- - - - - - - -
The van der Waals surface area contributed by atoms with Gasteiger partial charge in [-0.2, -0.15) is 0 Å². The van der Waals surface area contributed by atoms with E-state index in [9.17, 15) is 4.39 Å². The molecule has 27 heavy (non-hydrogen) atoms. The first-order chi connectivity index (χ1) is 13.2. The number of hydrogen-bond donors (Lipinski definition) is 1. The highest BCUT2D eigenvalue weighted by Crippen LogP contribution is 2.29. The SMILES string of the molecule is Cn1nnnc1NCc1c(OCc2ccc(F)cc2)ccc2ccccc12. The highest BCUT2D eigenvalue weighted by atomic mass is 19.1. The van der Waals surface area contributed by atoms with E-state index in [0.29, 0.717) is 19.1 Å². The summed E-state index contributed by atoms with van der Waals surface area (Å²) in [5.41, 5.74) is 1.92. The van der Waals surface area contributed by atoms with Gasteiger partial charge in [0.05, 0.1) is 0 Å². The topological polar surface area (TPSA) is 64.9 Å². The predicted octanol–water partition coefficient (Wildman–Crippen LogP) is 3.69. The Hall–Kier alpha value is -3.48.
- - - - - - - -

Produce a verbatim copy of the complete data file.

The van der Waals surface area contributed by atoms with Gasteiger partial charge in [-0.2, -0.15) is 0 Å². The van der Waals surface area contributed by atoms with E-state index in [9.17, 15) is 4.39 Å². The molecule has 27 heavy (non-hydrogen) atoms. The first-order chi connectivity index (χ1) is 13.2. The number of hydrogen-bond donors (Lipinski definition) is 1. The highest BCUT2D eigenvalue weighted by Crippen LogP contribution is 2.29. The SMILES string of the molecule is Cn1nnnc1NCc1c(OCc2ccc(F)cc2)ccc2ccccc12. The highest BCUT2D eigenvalue weighted by atomic mass is 19.1. The van der Waals surface area contributed by atoms with E-state index in [0.29, 0.717) is 19.1 Å². The summed E-state index contributed by atoms with van der Waals surface area (Å²) in [5.41, 5.74) is 1.92. The van der Waals surface area contributed by atoms with Gasteiger partial charge in [0.05, 0.1) is 0 Å². The topological polar surface area (TPSA) is 64.9 Å². The predicted octanol–water partition coefficient (Wildman–Crippen LogP) is 3.69. The Hall–Kier alpha value is -3.48.